Commission to explore aged care and health care interface

At its Canberra hearing, the Royal Commission into Aged Care Quality and Safety will be inquiring into the interfaces between aged care and the delivery of health care in the States and Territories.

 

The hearing will be held in Canberra, from Monday 9 December to Friday 13 December 2019.

 

The management and funding of aged care is the responsibility of the Australian Government, whereas responsibility for management and funding for the various tiers and types of health care varies and is very complex.

 

There is considerable regional variation in services available on the ground, and little evidence of a systematic approach to providing health care to people in the aged care system, particularly residents in facilities. Collection and analysis of data about the health care of people in aged care leaves significant room for improvement.

 

Yet health care is vital to safe and high quality aged care. All people receiving aged care should have access to health care services commensurate with their needs, on an equitable basis with the access to health care enjoyed by other Australians.

 

As Counsel Assisting is expected to submit at the opening of the hearing:

Access to health services is perhaps best described as a patchwork quilt where the pieces don't join particularly well. In some areas with an active primary health network or local hospital network, older people in aged care receive excellent services. In other areas, access is much more limited. This week we will explore ways in which these instances of good practice can be systematised so that all Australians in aged care are provided with the health care they need and are entitled to receive.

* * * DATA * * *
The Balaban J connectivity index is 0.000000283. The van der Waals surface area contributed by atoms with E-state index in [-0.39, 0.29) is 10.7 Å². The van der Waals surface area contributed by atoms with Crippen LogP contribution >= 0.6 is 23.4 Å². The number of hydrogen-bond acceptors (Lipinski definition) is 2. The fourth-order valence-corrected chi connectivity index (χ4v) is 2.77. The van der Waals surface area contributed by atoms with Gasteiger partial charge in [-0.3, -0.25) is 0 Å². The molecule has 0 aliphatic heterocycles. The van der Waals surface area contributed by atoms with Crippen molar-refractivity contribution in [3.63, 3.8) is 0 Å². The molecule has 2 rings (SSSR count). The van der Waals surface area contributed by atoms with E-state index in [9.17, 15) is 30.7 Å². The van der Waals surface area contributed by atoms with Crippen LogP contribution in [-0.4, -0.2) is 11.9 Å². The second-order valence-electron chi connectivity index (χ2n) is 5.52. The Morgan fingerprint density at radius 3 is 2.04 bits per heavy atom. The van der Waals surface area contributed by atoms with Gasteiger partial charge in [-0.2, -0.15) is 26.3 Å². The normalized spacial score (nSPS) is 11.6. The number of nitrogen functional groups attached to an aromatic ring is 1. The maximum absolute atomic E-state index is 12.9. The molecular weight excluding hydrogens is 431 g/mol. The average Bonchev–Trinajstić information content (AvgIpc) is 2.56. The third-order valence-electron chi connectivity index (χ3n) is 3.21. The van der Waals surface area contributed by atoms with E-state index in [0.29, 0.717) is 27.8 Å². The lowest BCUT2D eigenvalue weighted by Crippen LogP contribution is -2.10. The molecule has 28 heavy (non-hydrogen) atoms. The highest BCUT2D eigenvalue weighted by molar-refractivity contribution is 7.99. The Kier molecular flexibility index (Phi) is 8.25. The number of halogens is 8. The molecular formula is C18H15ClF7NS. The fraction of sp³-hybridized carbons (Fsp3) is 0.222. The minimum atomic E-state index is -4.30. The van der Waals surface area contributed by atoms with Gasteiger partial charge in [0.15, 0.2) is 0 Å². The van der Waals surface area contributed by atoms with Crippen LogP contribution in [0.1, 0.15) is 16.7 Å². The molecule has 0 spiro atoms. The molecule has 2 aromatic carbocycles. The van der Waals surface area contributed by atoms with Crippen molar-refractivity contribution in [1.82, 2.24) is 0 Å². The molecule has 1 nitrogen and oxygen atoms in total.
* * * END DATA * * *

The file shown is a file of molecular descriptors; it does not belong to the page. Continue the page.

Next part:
The hearing will involve examination of proposals for potential improvement of several important aspects of the health and aged care interfaces, with the aim of meeting the aim of equitable access.

 

The aspects which will be explored are:

  • primary health care;
  • secondary (or specialist) health care;
  • the potential for meeting some acute care needs in a community or aged care facility setting rather than in hospital;
  • palliative care and advance care directives;
  • transfers to Emergency Departments and other hospitalisations;
  • post-discharge rehabilitation and restoration;
  • clarification of roles and responsibilities;
  • improvements in data collection; and
  • information sharing.

 

Witnesses to be called include primary health practitioners who are involved in providing care in aged care settings using innovative service delivery models, representatives of the Australian Medical Association President (Dr Tony Bartone) and the Royal Australian College of General Practitioners (Dr Mark Morgan), clinicians and others involved in the delivery of care as part of multidisciplinary "outreach" teams to people in aged care, professionals with Emergency Department and Ambulance experience, providers of aged care, and palliative care specialists with experience of aged care settings.

 

The Royal Commission will also hear from a panel of academics including Professor Leon Flicker, Professor of Geriatric Medicine at the University of Western Australia Medical School, who gave evidence in Broome in June.

 

Later in the hearing, senior representatives of the Health Departments of each State and Territory will be called in panels and will be asked how system interfaces can be improved. The Secretary of the Department of Health for the Commonwealth, Glenys Beauchamp PSM (who will appear concurrently with other Commonwealth officials), will be asked to respond to the same propositions for improvement.

 

As with previous public hearings, a number of direct experience witnesses will each tell of their own experiences in the aged care system. The witnesses giving evidence in this hearing provide insights into aspects of the interfaces between the aged care and health systems, including how difficulties in obtaining access to medical care have exacerbated the poor health of their loved ones and have had consequences for their quality of life.

 

More information about the Canberra Hearing can be found on the Royal Commission website.

 

Guidance on how to make a submission to the Royal Commission can be found on the Submissions page.

 

The hearing will begin at 10am local time on Monday 9 December 2019 at The Vibe Hotel Canberra, 1 Rogan St, Canberra ACT 2609.

 

The public are welcome to attend the hearing and are advised to arrive at least 30 minutes early to pass through security.

 

There will be a live webcast of the hearing during the week and a witness list is now available to view on the website.

 

9 December 2019.